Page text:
You're marginalizing the value of owning the physical form. It's that trend in separation that's introducing new issues and considerations, few of which are in the consumer's favor.* It's not a question of it you can back it up or not, it's a question of if you should have to worry about it being wiped in the first place.

/*except piracy, that one definitely swings the other way
 
2012-11-08 08:48:43 PM  

Honest Bender: Fano: Except that legally they can prevent you from doing that.

OMG! Circumventing DRM is illegal!? Who. Cares. They can't prevent me from doing jack shiat. To which my original point remains: There's nothing I can do with physical media that I can't do with digital media. Except sell it for pennies.


Hold it.
 
2012-11-09 08:30:33 AM  

ProfessorOhki: You're marginalizing the value of owning the physical form.


I'm not marginalizing the value of a physical copy, I'm marginalizing the difference between owning a physical copy and owning a digital copy. You criticize me for backing up my ebooks preemptively, but neglect to realize that I can back my copy up.

It's not a question of it you can back it up or not, it's a question of if you should have to worry about it being wiped in the first place.

Actually, it IS an issue of if I can back it up or not. Namely, I CAN back my copy up. You can't. So if your copy gets lost or stolen or damaged... you're SOL. My copy can't get lost or stolen or damaged. If it gets revoked by the issuer, I can just restore from backup.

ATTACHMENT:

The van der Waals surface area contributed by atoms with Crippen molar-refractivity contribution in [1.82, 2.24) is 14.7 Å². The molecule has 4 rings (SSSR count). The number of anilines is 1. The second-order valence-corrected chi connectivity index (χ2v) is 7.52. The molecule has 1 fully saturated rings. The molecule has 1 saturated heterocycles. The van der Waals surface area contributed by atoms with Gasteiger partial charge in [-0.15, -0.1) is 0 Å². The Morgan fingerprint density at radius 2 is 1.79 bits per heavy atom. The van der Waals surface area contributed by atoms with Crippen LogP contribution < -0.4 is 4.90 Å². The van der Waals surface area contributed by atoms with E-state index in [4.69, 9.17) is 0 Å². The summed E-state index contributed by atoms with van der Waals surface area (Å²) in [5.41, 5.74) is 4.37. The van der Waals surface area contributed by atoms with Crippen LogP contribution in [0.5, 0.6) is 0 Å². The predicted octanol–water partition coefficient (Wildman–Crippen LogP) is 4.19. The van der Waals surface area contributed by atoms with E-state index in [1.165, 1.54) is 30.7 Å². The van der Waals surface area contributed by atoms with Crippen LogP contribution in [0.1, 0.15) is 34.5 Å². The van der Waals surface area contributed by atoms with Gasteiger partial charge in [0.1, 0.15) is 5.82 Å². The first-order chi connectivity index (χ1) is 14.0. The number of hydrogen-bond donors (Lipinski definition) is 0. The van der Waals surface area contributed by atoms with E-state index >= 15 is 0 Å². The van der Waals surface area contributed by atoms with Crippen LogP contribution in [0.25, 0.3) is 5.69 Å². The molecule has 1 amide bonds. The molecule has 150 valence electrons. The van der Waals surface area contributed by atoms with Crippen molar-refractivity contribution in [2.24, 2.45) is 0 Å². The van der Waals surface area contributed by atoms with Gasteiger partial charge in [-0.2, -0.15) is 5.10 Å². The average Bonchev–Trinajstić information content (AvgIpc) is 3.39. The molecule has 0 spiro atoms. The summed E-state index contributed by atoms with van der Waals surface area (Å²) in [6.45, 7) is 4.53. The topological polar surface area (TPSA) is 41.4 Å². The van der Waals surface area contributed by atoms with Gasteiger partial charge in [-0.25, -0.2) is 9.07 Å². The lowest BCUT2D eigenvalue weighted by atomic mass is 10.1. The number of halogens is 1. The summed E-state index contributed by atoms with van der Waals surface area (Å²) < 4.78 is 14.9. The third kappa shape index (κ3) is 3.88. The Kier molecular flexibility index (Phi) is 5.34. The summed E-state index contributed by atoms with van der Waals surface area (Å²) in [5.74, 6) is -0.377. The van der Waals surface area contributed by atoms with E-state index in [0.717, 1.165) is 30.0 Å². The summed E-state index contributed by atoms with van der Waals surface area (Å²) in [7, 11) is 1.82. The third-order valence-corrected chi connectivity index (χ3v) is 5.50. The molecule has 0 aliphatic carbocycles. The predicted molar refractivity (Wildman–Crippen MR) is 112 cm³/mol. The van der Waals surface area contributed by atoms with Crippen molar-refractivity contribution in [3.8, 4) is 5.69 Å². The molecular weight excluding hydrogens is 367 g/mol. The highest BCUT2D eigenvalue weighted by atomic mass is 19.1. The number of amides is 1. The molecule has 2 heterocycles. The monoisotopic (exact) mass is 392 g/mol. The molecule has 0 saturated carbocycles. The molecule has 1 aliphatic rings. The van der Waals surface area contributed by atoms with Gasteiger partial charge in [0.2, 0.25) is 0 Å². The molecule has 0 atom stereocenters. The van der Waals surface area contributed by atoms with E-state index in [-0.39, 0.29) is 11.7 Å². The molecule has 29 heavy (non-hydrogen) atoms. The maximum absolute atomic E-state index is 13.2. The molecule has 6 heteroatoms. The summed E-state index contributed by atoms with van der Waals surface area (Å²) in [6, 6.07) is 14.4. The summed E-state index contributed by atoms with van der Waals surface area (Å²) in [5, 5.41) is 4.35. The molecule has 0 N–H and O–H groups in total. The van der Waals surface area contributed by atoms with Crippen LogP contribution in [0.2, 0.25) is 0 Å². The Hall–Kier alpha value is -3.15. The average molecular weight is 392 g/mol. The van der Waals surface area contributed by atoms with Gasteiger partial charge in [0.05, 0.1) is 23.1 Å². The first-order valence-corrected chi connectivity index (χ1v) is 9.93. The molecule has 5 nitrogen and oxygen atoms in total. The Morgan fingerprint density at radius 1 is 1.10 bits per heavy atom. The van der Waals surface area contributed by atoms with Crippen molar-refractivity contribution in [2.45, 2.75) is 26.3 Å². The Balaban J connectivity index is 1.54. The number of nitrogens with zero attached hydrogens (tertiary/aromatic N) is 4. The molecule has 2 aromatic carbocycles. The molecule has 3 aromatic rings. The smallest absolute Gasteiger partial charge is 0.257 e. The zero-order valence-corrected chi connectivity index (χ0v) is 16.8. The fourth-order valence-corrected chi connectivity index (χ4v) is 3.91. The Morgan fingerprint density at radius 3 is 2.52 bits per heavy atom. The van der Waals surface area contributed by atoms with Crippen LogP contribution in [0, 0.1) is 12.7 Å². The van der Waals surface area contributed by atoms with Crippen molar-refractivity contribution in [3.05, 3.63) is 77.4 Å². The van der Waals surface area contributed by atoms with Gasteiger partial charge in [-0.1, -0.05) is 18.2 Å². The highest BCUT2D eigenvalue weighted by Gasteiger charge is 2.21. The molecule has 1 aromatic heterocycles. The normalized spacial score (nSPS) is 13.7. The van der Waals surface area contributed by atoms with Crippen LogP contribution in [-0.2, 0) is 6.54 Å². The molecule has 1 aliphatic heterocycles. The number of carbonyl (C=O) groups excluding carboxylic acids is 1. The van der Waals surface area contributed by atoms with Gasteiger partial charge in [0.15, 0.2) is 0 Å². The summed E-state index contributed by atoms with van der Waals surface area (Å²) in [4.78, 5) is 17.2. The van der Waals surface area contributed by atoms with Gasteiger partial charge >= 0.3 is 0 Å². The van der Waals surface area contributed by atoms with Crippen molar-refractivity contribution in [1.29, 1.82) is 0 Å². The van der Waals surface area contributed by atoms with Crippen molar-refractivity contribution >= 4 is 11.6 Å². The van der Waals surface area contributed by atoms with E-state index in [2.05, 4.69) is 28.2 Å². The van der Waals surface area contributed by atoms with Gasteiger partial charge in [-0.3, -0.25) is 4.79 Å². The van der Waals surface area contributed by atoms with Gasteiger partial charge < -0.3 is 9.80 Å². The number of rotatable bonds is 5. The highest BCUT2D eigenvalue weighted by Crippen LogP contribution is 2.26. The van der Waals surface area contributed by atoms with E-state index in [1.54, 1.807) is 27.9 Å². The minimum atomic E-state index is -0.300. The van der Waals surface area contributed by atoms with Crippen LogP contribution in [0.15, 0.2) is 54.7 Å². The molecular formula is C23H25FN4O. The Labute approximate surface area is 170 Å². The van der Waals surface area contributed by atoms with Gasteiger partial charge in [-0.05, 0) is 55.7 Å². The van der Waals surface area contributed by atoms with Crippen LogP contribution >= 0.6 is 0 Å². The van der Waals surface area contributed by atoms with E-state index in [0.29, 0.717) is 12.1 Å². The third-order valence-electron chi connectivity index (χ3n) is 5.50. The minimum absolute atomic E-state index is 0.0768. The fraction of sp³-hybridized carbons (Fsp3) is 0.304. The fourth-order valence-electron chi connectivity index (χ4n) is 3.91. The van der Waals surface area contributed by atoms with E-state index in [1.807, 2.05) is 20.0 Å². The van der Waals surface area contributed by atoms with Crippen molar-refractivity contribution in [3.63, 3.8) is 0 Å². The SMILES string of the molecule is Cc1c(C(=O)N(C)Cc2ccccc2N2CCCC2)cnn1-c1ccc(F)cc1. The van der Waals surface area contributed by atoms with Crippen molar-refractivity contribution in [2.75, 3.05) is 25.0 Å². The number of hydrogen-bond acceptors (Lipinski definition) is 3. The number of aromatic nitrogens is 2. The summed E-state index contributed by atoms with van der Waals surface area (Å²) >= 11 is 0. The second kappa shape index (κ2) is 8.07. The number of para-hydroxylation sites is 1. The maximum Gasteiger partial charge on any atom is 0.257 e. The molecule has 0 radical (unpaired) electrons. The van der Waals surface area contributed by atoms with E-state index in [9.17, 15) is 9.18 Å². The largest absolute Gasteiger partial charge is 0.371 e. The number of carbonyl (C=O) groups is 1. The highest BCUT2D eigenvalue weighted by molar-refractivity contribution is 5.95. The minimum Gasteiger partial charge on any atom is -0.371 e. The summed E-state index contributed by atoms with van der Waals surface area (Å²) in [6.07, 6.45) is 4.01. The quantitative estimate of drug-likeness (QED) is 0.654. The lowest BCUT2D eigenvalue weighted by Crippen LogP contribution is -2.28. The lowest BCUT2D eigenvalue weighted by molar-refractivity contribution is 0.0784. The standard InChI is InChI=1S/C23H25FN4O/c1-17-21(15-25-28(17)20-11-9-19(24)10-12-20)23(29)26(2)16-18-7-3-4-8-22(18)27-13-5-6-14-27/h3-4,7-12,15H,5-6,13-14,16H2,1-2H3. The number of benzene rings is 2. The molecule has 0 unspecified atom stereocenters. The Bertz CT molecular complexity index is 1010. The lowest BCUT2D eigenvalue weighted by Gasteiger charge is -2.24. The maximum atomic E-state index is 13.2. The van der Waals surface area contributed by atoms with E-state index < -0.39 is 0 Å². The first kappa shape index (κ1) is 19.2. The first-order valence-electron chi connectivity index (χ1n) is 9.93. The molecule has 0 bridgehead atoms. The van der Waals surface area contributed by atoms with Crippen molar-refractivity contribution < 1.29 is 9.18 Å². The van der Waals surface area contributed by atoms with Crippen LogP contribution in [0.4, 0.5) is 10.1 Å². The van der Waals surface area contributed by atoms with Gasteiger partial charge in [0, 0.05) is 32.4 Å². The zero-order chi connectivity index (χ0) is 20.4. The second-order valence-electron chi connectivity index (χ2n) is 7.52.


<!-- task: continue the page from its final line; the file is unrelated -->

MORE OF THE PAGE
ProfessorOhki: There's nothing I can do with physical media that I can't do with digital media. Except sell it for pennies.

Hold it.


Really? I can't hold my Kindle? News to me.
 
2012-11-09 01:54:37 PM  

Honest Bender: It's not a question of it you can back it up or not, it's a question of if you should have to worry about it being wiped in the first place.

Actually, it IS an issue of if I can back it up or not. Namely, I CAN back my copy up. You can't. So if your copy gets lost or stolen or damaged... you're SOL. My copy can't get lost or stolen or damaged. If it gets revoked by the issuer, I can just restore from backup.


In practice, sure. The thing is, in the process of this change, we're making it possible to take legal action against us by doing nothing more than making sure our media is as usable as it was before. Photocopying a book violates copyright just as copying a DRM'd movie does (mechanism is different, but similar enough). The difference is that you don't HAVE to infringe to keep the book publisher from coming into your home and removing the book. Even if you can still do the exact same things as you could with physical media, your position in the consumer-producer/publisher relationship is still being eroded.

Honest Bender: Really? I can't hold my Kindle? News to me.


That was half joke. It really depends on where we're drawing the line between content, media, storage, and playback. I mean we call an instance of an e-book "media," but it's not. It's just data being affixed to a media. So, yeah, I suppose you can hold your Kindle, which is media... but if we're calling the Kindle media, you can't call the e-book media as well. You certainly can't download a Kindle. The whole "analog -> digital -> digital/cloud" thing is sort of a mess semantically.
 
2012-11-09 04:40:48 PM  

ProfessorOhki: In practice, sure.


See? Was it really so hard to admit I was right? Thank you.
 
2012-11-09 05:20:23 PM  

Honest Bender: ProfessorOhki: In practice, sure.

See? Was it really so hard to admit I was right? Thank you.


Admit? I'm not even sure I ever said you were wrong.